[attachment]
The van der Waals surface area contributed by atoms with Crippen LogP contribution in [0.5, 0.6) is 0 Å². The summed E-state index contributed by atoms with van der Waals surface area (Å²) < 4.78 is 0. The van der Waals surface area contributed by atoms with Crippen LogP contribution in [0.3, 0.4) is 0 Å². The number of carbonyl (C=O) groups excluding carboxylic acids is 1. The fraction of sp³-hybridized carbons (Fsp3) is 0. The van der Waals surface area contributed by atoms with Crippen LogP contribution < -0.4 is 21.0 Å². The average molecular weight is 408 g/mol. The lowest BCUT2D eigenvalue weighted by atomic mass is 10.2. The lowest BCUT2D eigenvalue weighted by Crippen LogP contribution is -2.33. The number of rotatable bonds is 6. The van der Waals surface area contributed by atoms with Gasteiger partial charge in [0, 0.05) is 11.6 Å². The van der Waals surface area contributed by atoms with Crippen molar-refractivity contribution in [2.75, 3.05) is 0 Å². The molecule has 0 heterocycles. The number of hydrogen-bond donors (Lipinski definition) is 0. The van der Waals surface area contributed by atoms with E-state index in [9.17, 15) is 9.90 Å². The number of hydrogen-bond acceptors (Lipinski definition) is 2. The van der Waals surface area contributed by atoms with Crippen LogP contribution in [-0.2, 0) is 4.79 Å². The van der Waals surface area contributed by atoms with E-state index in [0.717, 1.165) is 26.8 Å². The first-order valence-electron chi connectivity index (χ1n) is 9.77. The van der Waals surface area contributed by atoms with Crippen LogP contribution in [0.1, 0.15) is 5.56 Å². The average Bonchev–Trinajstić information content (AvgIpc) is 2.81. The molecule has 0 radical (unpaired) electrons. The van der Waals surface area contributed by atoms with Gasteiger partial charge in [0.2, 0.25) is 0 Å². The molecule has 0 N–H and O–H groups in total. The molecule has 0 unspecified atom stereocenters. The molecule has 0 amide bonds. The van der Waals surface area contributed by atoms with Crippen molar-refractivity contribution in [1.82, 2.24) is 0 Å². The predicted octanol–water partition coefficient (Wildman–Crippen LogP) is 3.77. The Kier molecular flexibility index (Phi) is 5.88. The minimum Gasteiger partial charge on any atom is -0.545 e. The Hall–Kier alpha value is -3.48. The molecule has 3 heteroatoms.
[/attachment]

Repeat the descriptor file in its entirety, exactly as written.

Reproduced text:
The van der Waals surface area contributed by atoms with Crippen LogP contribution in [0.5, 0.6) is 0 Å². The summed E-state index contributed by atoms with van der Waals surface area (Å²) < 4.78 is 0. The van der Waals surface area contributed by atoms with Crippen LogP contribution in [0.3, 0.4) is 0 Å². The number of carbonyl (C=O) groups excluding carboxylic acids is 1. The fraction of sp³-hybridized carbons (Fsp3) is 0. The van der Waals surface area contributed by atoms with Crippen LogP contribution < -0.4 is 21.0 Å². The average molecular weight is 408 g/mol. The lowest BCUT2D eigenvalue weighted by atomic mass is 10.2. The lowest BCUT2D eigenvalue weighted by Crippen LogP contribution is -2.33. The number of rotatable bonds is 6. The van der Waals surface area contributed by atoms with Gasteiger partial charge in [0, 0.05) is 11.6 Å². The van der Waals surface area contributed by atoms with Crippen molar-refractivity contribution in [2.75, 3.05) is 0 Å². The molecule has 0 heterocycles. The number of hydrogen-bond donors (Lipinski definition) is 0. The van der Waals surface area contributed by atoms with E-state index in [9.17, 15) is 9.90 Å². The number of hydrogen-bond acceptors (Lipinski definition) is 2. The van der Waals surface area contributed by atoms with Crippen LogP contribution in [-0.2, 0) is 4.79 Å². The van der Waals surface area contributed by atoms with E-state index in [0.717, 1.165) is 26.8 Å². The first-order valence-electron chi connectivity index (χ1n) is 9.77. The van der Waals surface area contributed by atoms with Crippen LogP contribution in [0.1, 0.15) is 5.56 Å². The average Bonchev–Trinajstić information content (AvgIpc) is 2.81. The molecule has 0 radical (unpaired) electrons. The van der Waals surface area contributed by atoms with Gasteiger partial charge in [0.2, 0.25) is 0 Å². The molecule has 0 N–H and O–H groups in total. The molecule has 0 unspecified atom stereocenters. The molecule has 0 amide bonds. The van der Waals surface area contributed by atoms with Crippen molar-refractivity contribution in [1.82, 2.24) is 0 Å². The predicted octanol–water partition coefficient (Wildman–Crippen LogP) is 3.77. The Kier molecular flexibility index (Phi) is 5.88. The minimum Gasteiger partial charge on any atom is -0.545 e. The Hall–Kier alpha value is -3.48. The molecule has 3 heteroatoms.